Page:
Neighbors worry about cats abandoned by renters

Neighbors worry about cats abandoned by renters
BAKERSFIELD, Calif. (KBAK/KBFX) — Neighbors say renters left at least seven cats abandoned when they moved out of a southwest Bakersfield house about two weeks ago.

Some kind-hearted people are feeding the kittens, but they say that's really not the best thing for the animals or the neighborhood.

"I got to thinking there was nobody to feed them," Brenda Brandon said Thursday. "I feel like it's an urgent situation on the cats' behalf that somebody should do something."

She’s been leaving out food, but she also called Eyewitness News for help.

Brandon said she counted the seven kittens Wednesday night, and she usually sees the animals in the morning or evening hours.

On Thursday, a peek behind the fence showed several tan cats in the side yard of the rental house in the 6100 block of Cartagena Avenue. One cat ran under the fence and around the garage of a house next door.

That's where Johnny Parks lives, and his family has seen a lot of cats in the neighborhood since the renters moved out. Like other neighbors, Parks said the animals do cause them problems, especially if they leave the garage door open.

"When we shut the door, and they're sneaking in, and they have to use the bathroom, and then it's just horrible," Parks said. "Right now, the garage smells horrible."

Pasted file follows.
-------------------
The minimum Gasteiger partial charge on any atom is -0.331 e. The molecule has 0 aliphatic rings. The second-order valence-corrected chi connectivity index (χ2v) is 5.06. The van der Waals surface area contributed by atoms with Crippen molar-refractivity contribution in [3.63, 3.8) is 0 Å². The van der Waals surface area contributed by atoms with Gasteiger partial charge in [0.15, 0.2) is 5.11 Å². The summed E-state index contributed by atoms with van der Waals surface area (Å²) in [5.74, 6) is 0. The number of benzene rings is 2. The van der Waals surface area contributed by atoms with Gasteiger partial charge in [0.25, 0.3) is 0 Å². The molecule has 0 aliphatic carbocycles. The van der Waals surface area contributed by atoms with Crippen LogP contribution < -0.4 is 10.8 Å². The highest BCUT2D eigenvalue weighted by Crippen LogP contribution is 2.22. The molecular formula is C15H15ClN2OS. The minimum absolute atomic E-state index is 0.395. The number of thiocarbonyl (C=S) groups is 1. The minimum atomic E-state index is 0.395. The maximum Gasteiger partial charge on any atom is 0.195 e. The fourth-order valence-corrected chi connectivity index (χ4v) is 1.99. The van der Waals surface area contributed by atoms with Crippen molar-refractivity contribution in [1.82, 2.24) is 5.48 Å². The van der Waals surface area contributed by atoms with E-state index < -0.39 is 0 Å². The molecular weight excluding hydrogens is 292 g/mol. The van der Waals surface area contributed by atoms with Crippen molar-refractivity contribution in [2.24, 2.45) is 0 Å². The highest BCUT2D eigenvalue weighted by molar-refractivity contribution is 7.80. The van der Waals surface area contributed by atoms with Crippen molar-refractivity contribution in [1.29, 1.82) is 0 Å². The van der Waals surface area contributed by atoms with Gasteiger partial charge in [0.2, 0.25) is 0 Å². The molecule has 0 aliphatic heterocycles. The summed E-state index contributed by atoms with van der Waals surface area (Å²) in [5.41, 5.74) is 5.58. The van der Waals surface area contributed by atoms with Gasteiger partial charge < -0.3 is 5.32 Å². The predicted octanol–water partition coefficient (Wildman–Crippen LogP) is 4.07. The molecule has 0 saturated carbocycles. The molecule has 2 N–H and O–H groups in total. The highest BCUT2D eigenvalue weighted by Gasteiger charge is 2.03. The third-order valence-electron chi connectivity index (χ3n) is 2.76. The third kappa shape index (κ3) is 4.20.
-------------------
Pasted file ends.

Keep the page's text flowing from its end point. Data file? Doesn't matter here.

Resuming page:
Brandon also smells cat urine near her garage and front door. And she's heard from other neighbors who say their dogs bark at the roaming cats, and the kittens eat the dogs' food.

The area's in the city of Bakersfield, and at the city's Animal Care Center, director Julie Johnson said the neighbors' first move should be calling the landlord.

"Really, that's the person that we'd need to work with, ultimately," Johnson told Eyewitness News.

Brandon said she called the landlord Wednesday night, and was referred to a spokeswoman. That call didn't get very far.

"Her response was, 'I will go online and see if I can contact Animal Control,'" Brandon said the woman told her.

At Animal Care, Johnson said they have cats ready for adoption, but somebody has to trap them, and officers don't do that.

"Animal Control doesn't pick up stray cats," Johnson said. "As you can imagine, they would be inundated because cats roam." She also said Animal Control doesn't provide traps, people have to rent them.

"I'd rather do that, than see them die," Brandon said.

And, neighbor Parks said other neighbors might pitch in and try trapping the abandoned cats when they're out roaming. Obviously, the neighbors can't trap the animals when they're on the rental property.

Eyewitness News also called the landlord's number listed on the rental sign posted in the front yard. The man who answered said his brother is the property owner, and he would have his brother call us.

Brandon still hopes the landlord will take care of the situation, especially since it was apparently the tenants he rented to who left the animals behind. And, Animal Service's Julie Johnson notes that's illegal.

"What people don't realize, it's actually against the law to abandon any animal," Johnson said.

She said Animal Services can help renters with their pets, by giving advice on pet-friendly housing if they have to move, or things like food if they're having trouble providing for animals.

The number at the Bakersfield Animal Care Center is (661) 832-7387.

Brandon said she worries about the kittens, and what can happen next.

"I think the saddest part to me is that they're just sweet, little animals and they've just been thrown away or abandoned," Brandon said. "My concern is that the cats don't starve and get killed, and wreak havoc on the neighborhood."